Erin Brockovich, whose battle against PG&E was made into a hit movie, is taking on the giant utility once again. This time it's over last October's north bay firestorms.
"It's been a 27-year experience for me of the same repetitive corporate behavior time and time again," said Brockovich.
Brockovich is teaming with a law firm suing PG&E on behalf of residents who lost their homes in the fires.
They are trying to get public support in stopping two proposed bills in Sacramento they say would let PG&E slide when it comes to paying damages, even though CalFire attributed the cause of 16 fires to PG&E.
"Another PG&E back room deal that's going to get them off the hook one more time," said Brockovich.
The destruction by the wildfires is estimated at $15 billion. Some lawmakers worry about PG&E's financial stability.
Assembly Bill 33 would allow PG&E to pay for those damages through state bonds. Those bonds would be repaid by ratepayers, not the utility.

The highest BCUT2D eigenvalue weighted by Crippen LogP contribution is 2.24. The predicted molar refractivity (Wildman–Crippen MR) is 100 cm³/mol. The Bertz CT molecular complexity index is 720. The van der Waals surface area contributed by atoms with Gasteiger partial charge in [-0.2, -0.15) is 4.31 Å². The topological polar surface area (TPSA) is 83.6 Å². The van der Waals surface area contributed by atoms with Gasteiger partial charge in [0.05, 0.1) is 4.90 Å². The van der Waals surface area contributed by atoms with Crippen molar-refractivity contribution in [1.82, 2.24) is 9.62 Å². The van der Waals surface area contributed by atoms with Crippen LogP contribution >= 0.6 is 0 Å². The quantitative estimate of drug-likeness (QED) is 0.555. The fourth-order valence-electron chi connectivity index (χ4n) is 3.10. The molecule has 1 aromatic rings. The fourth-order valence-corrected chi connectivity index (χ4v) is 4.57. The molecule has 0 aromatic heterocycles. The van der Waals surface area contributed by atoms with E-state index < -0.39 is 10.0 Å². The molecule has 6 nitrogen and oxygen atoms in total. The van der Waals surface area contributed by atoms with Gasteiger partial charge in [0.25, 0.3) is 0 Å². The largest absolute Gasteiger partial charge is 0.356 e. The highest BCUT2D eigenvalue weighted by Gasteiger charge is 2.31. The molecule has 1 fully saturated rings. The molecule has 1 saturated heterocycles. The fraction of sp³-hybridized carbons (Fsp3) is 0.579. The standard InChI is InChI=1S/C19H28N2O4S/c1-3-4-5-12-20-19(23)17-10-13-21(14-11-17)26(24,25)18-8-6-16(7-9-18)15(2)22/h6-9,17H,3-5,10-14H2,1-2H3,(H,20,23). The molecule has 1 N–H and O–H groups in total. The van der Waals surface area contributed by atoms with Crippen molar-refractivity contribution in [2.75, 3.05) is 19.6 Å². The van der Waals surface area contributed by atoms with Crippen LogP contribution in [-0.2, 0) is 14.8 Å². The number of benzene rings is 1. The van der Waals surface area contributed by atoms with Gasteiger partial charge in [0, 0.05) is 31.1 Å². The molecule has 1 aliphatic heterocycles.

PG&E said in a statement: "The measure does not absolve pg&e from responsibility. Instead, it takes a balanced, common sense approach that will protect electric customers, the communities PG&E serves and our state's clean energy future."
"Why is it fair for someone in Santa Cruz to pay for what happened in Santa Rosa, it just doesn't make sense," said John Franzman who lost his home in Fountaingrove.
The other bill, SB 1088, would require utilities to submit disaster plans every two years. But critics say it could potentially limit the utilities' liability in a catastrophe and could lead to higher rates.
State lawmakers could vote on the two proposed bills by the end of August.